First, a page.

For Scandi couples, sharing a duvet isn’t the norm. Rather than spending the night trying to fight for your side back, plenty of couples around Europe opt for two single duvets. This means you’re free to have whatever tog you like and move around freely without disrupting your partner. If you feel like your loved one is getting in the way of your sleep, this may be an option for you. 

Dedicate the space to sleep

If you struggle to switch off, try simply spending less time in your bedroom. Avoid sitting on your bed during the day time and move your evening activities into your living room, letting you keep your bedroom dedicated to sleep. This means that over time your bedroom will become associated with nothing but sleep, creating a subconscious link in your brain between simply entering your bedroom and going to sleep, helping you wind down. If you can’t commit to this, set yourself a rule like no TV in bed or no loud noises beyond 9 pm.

Finding it difficult to put your phone down? You can use the screen time settings on your iPhone to set a cut off point, locking all your apps after a certain time. Otherwise, apps like Forest incentivise leaving your phone alone, growing virtual trees as you sleep peacefully. 

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#3 Your behaviour

The do’s and don’ts of nighttime habits can feel overwhelming, but the main thing is just finding a routine that leaves you feeling relaxed and comfortable. If you’re not sure where to start, here are some simple tips.

Do yoga before bed

Exercise before bed is a good idea as it will help wear you out a little bit. However, you want to avoid raising your heart rate too high before trying to sleep, so something like yoga is perfect. This will give you a nice stretch and get you tired without rushing your body with adrenaline. Follow this up with a warm shower to regulate your body temperature before crawling into bed.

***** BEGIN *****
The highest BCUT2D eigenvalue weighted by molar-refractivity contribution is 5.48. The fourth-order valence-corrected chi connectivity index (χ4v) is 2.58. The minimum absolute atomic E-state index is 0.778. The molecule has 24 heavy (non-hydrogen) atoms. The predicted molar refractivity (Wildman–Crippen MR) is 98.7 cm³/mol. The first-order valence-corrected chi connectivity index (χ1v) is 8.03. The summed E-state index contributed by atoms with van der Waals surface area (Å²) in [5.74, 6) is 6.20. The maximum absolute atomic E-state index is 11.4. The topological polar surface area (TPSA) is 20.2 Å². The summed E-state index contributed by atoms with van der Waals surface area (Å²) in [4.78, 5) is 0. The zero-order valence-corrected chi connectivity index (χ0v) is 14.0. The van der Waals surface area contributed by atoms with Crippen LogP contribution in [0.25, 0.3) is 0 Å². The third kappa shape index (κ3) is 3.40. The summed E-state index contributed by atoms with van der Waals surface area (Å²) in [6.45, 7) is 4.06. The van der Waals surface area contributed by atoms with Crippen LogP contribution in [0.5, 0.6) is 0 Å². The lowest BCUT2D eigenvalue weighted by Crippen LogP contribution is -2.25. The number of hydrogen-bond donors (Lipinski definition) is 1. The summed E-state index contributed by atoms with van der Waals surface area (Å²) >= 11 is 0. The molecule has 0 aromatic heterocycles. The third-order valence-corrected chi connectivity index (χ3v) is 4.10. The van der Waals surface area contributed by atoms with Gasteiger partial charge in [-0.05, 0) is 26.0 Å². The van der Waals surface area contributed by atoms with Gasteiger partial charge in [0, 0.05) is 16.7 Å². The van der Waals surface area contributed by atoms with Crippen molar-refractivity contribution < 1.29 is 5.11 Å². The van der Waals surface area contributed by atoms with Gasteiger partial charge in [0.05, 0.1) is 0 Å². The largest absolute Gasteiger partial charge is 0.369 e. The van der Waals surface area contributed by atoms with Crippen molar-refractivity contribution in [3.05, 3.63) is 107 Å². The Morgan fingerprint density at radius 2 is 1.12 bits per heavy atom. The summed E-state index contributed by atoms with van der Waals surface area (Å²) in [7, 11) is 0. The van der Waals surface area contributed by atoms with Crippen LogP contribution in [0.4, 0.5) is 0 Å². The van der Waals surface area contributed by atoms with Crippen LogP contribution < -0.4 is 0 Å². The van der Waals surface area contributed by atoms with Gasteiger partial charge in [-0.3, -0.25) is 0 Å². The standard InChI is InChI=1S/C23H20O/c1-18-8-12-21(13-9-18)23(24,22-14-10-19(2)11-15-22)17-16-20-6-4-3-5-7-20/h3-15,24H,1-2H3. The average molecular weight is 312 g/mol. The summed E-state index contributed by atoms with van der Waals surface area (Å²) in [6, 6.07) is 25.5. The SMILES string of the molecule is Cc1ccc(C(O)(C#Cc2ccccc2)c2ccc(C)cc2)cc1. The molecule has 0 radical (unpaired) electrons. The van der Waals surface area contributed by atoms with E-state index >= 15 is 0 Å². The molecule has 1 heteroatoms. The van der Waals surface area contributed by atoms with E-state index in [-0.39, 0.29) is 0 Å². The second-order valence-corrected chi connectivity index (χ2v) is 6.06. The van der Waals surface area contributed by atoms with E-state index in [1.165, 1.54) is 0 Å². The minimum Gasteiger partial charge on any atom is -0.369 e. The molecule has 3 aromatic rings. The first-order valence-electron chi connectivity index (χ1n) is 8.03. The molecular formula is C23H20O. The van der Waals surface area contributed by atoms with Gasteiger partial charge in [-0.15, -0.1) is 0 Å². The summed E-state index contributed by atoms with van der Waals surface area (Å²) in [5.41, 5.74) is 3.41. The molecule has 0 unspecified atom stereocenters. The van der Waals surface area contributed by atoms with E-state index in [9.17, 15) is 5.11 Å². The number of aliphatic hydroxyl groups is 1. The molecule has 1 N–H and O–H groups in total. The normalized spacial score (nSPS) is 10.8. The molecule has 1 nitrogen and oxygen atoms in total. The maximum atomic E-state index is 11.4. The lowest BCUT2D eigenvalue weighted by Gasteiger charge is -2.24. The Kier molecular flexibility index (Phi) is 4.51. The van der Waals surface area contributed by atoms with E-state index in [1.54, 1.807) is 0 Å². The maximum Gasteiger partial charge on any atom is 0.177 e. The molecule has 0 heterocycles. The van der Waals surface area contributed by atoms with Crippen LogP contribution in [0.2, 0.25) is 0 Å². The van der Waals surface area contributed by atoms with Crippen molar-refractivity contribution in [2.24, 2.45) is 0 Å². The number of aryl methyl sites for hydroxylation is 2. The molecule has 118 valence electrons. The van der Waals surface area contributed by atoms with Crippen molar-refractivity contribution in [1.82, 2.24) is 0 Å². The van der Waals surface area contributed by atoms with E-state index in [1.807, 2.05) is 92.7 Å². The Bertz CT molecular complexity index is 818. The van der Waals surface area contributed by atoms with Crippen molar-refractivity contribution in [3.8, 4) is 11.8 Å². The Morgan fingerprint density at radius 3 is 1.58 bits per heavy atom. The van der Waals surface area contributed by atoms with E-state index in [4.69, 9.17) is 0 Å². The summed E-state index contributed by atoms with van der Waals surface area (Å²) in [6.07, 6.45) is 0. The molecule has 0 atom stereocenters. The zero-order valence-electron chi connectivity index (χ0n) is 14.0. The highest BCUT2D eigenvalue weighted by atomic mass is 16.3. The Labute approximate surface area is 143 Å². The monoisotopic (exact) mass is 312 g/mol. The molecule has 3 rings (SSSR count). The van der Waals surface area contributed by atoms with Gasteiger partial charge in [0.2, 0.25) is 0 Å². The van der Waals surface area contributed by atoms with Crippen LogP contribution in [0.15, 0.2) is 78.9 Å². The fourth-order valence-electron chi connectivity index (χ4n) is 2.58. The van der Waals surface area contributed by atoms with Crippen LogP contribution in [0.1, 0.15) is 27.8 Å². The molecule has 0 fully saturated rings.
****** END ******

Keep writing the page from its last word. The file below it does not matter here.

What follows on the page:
Be selective with your TV

If you can’t resist a little bit of Netflix before bed, be selective with what you’re watching. Avoid watching a series you’re really engrossed in as you want to be able to switch it off and go to sleep whenever you feel tired. Instead, opt for a comedy or trashy reality show that isn’t going to be stressful or too thought-provoking as stress can block the production of melatonin, the hormone that helps you sleep and regulates your sleep/wake cycle.

Block out the blue light

If you’re going to use your screen, get yourself a blue light blocker. The blue light of your phone and laptop trick your brain into thinking its daytime as it parades as natural light. So if you’re going to be watching something at night, using a blue light blocking app or screen protector will help your body react more naturally to its tiredness. For iPhone and Macs, in the display and brightness menu, you’ll find a night shift option, where you can programme your phone to automatically shift your display colours when the sun goes down. For a Windows PC, search for the night light settings to select the hours you want to be blue-light-free. If your devices don’t have these settings, you can buy screen protectors that filter out the harsh light.

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Skip the lie-in

Your weekend duvet day is ruining your sleep during the week. You should think of sleeping and waking up as two sides of a cycle, one affects the other so they need to work in harmony. You’ll be able to get to sleep better if you wake up as a consistent time, which will, in turn, make you tired at a consistent time. If you do this in the week and then sleep till midday on a Saturday, you’re throwing off your cycle. An extra hour or so won’t do any harm, but avoid sleeping all day if you don’t want to be awake at night. 

Ditch the nightcap

It might seem like that extra glass of wine helps you sleep, but you’re being deceived. While it seems easier to fall asleep after a drink, the alcohol is actually tricking your body into thinking you’re getting a deep sleep while preventing you from doing so. Alcohol reduces REM sleep, which is the stage of deep sleep in which we have dreams and our body restores itself. This is why the next morning you feel drowsy and unable to concentrate because your body missed out on the time to restart.


Written by Lucy Harbron

Sarah Atkinson

Sarah Atkinson

Writer and expert